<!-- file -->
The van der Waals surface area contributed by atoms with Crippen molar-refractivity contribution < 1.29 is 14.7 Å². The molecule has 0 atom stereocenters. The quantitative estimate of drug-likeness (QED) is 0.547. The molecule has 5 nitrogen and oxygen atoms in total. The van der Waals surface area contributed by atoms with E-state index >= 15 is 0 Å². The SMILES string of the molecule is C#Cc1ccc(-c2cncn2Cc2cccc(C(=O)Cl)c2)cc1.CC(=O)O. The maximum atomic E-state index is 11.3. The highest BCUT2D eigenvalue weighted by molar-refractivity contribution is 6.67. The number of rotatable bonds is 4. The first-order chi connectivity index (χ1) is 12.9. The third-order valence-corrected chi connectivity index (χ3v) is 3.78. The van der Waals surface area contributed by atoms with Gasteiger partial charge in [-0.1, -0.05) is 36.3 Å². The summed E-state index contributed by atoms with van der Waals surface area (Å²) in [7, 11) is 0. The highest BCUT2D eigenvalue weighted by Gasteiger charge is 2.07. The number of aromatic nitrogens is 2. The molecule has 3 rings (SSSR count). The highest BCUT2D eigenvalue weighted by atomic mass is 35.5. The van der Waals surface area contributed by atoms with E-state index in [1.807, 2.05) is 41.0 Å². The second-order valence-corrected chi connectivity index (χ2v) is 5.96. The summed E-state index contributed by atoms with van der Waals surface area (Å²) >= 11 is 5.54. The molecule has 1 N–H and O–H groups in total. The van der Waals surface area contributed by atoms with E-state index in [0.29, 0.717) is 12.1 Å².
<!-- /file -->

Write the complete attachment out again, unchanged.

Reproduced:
The van der Waals surface area contributed by atoms with Crippen molar-refractivity contribution < 1.29 is 14.7 Å². The molecule has 0 atom stereocenters. The quantitative estimate of drug-likeness (QED) is 0.547. The molecule has 5 nitrogen and oxygen atoms in total. The van der Waals surface area contributed by atoms with E-state index >= 15 is 0 Å². The SMILES string of the molecule is C#Cc1ccc(-c2cncn2Cc2cccc(C(=O)Cl)c2)cc1.CC(=O)O. The maximum atomic E-state index is 11.3. The highest BCUT2D eigenvalue weighted by molar-refractivity contribution is 6.67. The number of rotatable bonds is 4. The first-order chi connectivity index (χ1) is 12.9. The third-order valence-corrected chi connectivity index (χ3v) is 3.78. The van der Waals surface area contributed by atoms with Gasteiger partial charge in [-0.1, -0.05) is 36.3 Å². The summed E-state index contributed by atoms with van der Waals surface area (Å²) in [7, 11) is 0. The highest BCUT2D eigenvalue weighted by Gasteiger charge is 2.07. The number of aromatic nitrogens is 2. The molecule has 3 rings (SSSR count). The highest BCUT2D eigenvalue weighted by atomic mass is 35.5. The van der Waals surface area contributed by atoms with E-state index in [1.807, 2.05) is 41.0 Å². The second-order valence-corrected chi connectivity index (χ2v) is 5.96. The summed E-state index contributed by atoms with van der Waals surface area (Å²) >= 11 is 5.54. The molecule has 1 N–H and O–H groups in total. The van der Waals surface area contributed by atoms with E-state index in [0.29, 0.717) is 12.1 Å².